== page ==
When I return to the cabin, our dog runs to greet me.
Separated for nine months—long enough to bring new life
into the world—I pat his head but don’t hug you. I don’t want you
to move to the mountains, you say. Let’s take a walk. But halfway
to the road, I notice dead branches on the dogwoods and stop
to snap them. You break the bigger boughs until there’s a gap
through the thicket. Then we move to the pines, breaking brittle
limbs with dry, brown needles, our hands sticky with sap. Our dog
is bored with us and retreats to the porch while we labor until it’s too
hot to continue. Enough wood for a bonfire, I say, recalling the night
we torched a dead Christmas tree, drinking white wine and dancing
around the leaping blaze and the dark morning I burned your love
letters in a metal trash can outside, drunk and weeping, liar! liar!
liar! as your false words folded into flames. You laugh, crack the last
branch from the trunk, and say, You always loved playing with fire.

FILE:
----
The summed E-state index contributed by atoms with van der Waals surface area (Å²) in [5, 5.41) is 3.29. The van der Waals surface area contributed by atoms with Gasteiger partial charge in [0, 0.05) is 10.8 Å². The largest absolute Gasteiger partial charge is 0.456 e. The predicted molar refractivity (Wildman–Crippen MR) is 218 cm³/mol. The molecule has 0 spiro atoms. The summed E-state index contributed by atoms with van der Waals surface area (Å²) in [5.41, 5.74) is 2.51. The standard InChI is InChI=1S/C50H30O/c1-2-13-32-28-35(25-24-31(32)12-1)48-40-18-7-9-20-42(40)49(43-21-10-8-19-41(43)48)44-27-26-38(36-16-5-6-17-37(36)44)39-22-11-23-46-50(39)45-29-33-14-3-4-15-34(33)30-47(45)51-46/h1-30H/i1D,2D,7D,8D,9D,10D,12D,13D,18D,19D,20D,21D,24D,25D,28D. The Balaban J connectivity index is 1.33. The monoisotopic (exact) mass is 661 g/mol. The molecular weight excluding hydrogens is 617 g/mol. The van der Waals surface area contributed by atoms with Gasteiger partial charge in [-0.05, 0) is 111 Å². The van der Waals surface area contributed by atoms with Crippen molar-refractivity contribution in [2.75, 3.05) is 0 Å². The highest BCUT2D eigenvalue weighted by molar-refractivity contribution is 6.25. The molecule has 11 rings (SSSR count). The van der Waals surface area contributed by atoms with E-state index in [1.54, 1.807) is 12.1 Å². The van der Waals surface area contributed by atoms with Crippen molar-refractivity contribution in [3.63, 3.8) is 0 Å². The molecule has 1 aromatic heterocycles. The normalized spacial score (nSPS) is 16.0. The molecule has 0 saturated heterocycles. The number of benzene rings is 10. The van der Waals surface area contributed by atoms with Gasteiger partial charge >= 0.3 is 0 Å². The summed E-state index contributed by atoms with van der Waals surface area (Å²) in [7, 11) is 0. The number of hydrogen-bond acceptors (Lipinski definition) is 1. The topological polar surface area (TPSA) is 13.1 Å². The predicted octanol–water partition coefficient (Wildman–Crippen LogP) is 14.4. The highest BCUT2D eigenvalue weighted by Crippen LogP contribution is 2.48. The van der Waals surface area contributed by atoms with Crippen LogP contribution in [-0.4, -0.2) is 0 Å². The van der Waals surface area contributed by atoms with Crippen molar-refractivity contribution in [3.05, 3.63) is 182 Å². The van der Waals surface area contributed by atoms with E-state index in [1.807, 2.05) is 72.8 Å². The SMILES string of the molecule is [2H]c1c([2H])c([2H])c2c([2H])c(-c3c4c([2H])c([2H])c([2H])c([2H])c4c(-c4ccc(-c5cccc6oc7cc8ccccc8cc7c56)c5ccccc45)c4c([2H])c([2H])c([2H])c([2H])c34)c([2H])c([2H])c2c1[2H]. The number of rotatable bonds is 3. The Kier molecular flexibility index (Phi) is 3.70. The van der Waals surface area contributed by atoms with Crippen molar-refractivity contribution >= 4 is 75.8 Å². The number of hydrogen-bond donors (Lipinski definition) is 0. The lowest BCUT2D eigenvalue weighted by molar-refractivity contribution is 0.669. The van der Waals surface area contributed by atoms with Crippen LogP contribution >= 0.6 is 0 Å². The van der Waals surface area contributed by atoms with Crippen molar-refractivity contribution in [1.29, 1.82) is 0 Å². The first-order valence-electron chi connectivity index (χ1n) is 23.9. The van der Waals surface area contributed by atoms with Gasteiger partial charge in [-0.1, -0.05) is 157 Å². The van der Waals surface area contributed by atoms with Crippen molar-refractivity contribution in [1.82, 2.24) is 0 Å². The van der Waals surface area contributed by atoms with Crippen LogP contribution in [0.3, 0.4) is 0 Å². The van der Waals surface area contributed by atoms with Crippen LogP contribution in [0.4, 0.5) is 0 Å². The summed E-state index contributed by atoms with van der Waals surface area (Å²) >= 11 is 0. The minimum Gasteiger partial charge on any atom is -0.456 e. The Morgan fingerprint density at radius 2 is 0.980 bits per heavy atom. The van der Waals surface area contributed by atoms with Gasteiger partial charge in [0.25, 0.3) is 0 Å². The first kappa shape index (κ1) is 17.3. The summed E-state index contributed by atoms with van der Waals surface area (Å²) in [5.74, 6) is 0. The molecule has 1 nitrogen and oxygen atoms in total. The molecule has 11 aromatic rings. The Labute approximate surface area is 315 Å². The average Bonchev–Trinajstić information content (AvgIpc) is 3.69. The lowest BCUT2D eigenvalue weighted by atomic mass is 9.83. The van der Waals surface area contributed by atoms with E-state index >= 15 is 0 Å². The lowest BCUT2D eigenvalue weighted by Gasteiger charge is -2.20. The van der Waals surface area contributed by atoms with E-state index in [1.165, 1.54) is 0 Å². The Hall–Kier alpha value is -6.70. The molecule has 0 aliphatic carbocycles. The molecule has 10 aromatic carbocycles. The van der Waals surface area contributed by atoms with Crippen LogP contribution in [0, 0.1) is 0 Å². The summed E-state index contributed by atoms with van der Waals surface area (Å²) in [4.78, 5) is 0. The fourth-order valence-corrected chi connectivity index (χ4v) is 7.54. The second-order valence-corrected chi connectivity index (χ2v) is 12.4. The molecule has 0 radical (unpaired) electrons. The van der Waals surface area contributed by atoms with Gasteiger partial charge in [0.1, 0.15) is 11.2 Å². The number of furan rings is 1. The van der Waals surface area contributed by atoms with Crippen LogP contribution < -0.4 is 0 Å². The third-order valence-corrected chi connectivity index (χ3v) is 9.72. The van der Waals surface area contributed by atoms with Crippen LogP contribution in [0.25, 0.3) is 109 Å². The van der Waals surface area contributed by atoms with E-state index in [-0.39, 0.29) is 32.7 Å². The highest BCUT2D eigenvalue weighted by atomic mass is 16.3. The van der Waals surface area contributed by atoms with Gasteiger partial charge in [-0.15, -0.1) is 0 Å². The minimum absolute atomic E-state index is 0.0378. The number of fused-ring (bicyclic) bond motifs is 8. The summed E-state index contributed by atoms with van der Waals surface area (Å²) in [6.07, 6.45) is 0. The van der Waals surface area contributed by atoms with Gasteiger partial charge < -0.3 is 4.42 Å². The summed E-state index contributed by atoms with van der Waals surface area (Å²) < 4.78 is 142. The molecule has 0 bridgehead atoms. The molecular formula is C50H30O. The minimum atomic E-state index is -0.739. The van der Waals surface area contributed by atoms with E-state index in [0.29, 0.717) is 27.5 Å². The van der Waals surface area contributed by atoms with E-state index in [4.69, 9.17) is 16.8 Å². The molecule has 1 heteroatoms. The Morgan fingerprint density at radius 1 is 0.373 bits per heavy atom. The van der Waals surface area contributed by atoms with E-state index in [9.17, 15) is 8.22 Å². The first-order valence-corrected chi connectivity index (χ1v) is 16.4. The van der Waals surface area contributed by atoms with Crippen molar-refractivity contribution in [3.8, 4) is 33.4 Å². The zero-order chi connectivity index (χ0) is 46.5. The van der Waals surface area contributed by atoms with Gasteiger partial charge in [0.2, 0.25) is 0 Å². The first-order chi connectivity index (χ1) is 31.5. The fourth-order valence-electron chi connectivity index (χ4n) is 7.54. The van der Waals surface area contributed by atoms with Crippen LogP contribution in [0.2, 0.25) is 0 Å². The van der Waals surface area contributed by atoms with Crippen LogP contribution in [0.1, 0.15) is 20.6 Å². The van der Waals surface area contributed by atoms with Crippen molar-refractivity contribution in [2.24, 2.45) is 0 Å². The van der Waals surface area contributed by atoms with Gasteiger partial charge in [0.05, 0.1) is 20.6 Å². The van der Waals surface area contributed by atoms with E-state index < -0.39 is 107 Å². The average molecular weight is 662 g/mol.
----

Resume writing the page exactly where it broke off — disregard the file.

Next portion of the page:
Beth Copeland is the author of three full-length poetry books: Blue Honey, recipient of the 2017 Dogfish Head Poetry Prize (The Broadkill River Press 2017); Transcendental Telemarketer (BlazeVOX books 2012); and Traveling through Glass, recipient of the 1999 Bright Hill Press Poetry Book Award (Bright Hill Press 2000). Her poems have been published in numerous literary magazines and anthologies and have been featured on international poetry websites. She has been profiled as poet of the week on the PBS NewsHour website. Beth lives in the Blue Ridge Mountains where she owns and runs Tiny Cabin, Big Ideas™, a retreat for poets, writers, and artists.
Bonfire illustration by C.B. Auder.